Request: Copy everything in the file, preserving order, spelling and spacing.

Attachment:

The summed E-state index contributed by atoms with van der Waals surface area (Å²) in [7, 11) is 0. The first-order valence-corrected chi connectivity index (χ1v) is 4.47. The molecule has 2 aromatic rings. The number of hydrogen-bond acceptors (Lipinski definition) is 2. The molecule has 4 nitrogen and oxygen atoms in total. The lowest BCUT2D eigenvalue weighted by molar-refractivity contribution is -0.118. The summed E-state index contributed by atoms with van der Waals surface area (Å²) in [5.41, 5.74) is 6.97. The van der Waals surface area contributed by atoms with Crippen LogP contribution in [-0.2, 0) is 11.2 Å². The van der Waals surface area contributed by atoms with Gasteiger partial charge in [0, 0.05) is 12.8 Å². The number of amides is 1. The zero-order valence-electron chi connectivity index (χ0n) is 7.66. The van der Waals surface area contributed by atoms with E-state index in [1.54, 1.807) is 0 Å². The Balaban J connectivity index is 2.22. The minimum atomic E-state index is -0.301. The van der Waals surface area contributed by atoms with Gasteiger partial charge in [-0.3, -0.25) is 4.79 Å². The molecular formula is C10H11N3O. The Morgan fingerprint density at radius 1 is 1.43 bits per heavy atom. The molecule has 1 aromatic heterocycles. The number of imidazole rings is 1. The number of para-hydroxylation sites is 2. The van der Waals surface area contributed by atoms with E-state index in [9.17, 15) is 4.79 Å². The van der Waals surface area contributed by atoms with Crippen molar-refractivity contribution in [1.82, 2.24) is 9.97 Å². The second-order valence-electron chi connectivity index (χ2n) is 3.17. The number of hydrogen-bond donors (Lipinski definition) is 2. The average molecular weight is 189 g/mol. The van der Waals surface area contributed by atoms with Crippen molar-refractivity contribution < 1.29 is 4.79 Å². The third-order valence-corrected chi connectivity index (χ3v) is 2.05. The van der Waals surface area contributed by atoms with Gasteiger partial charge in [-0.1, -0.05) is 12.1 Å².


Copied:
The summed E-state index contributed by atoms with van der Waals surface area (Å²) in [7, 11) is 0. The first-order valence-corrected chi connectivity index (χ1v) is 4.47. The molecule has 2 aromatic rings. The number of hydrogen-bond acceptors (Lipinski definition) is 2. The molecule has 4 nitrogen and oxygen atoms in total. The lowest BCUT2D eigenvalue weighted by molar-refractivity contribution is -0.118. The summed E-state index contributed by atoms with van der Waals surface area (Å²) in [5.41, 5.74) is 6.97. The van der Waals surface area contributed by atoms with Crippen LogP contribution in [-0.2, 0) is 11.2 Å². The van der Waals surface area contributed by atoms with Gasteiger partial charge in [0, 0.05) is 12.8 Å². The number of amides is 1. The zero-order valence-electron chi connectivity index (χ0n) is 7.66. The van der Waals surface area contributed by atoms with E-state index in [1.54, 1.807) is 0 Å². The Balaban J connectivity index is 2.22. The minimum atomic E-state index is -0.301. The van der Waals surface area contributed by atoms with Gasteiger partial charge in [-0.3, -0.25) is 4.79 Å². The molecular formula is C10H11N3O. The Morgan fingerprint density at radius 1 is 1.43 bits per heavy atom. The molecule has 1 aromatic heterocycles. The number of imidazole rings is 1. The number of para-hydroxylation sites is 2. The van der Waals surface area contributed by atoms with E-state index in [9.17, 15) is 4.79 Å². The van der Waals surface area contributed by atoms with Crippen molar-refractivity contribution in [1.82, 2.24) is 9.97 Å². The second-order valence-electron chi connectivity index (χ2n) is 3.17. The number of hydrogen-bond donors (Lipinski definition) is 2. The average molecular weight is 189 g/mol. The van der Waals surface area contributed by atoms with Crippen molar-refractivity contribution < 1.29 is 4.79 Å². The third-order valence-corrected chi connectivity index (χ3v) is 2.05. The van der Waals surface area contributed by atoms with Gasteiger partial charge in [-0.1, -0.05) is 12.1 Å².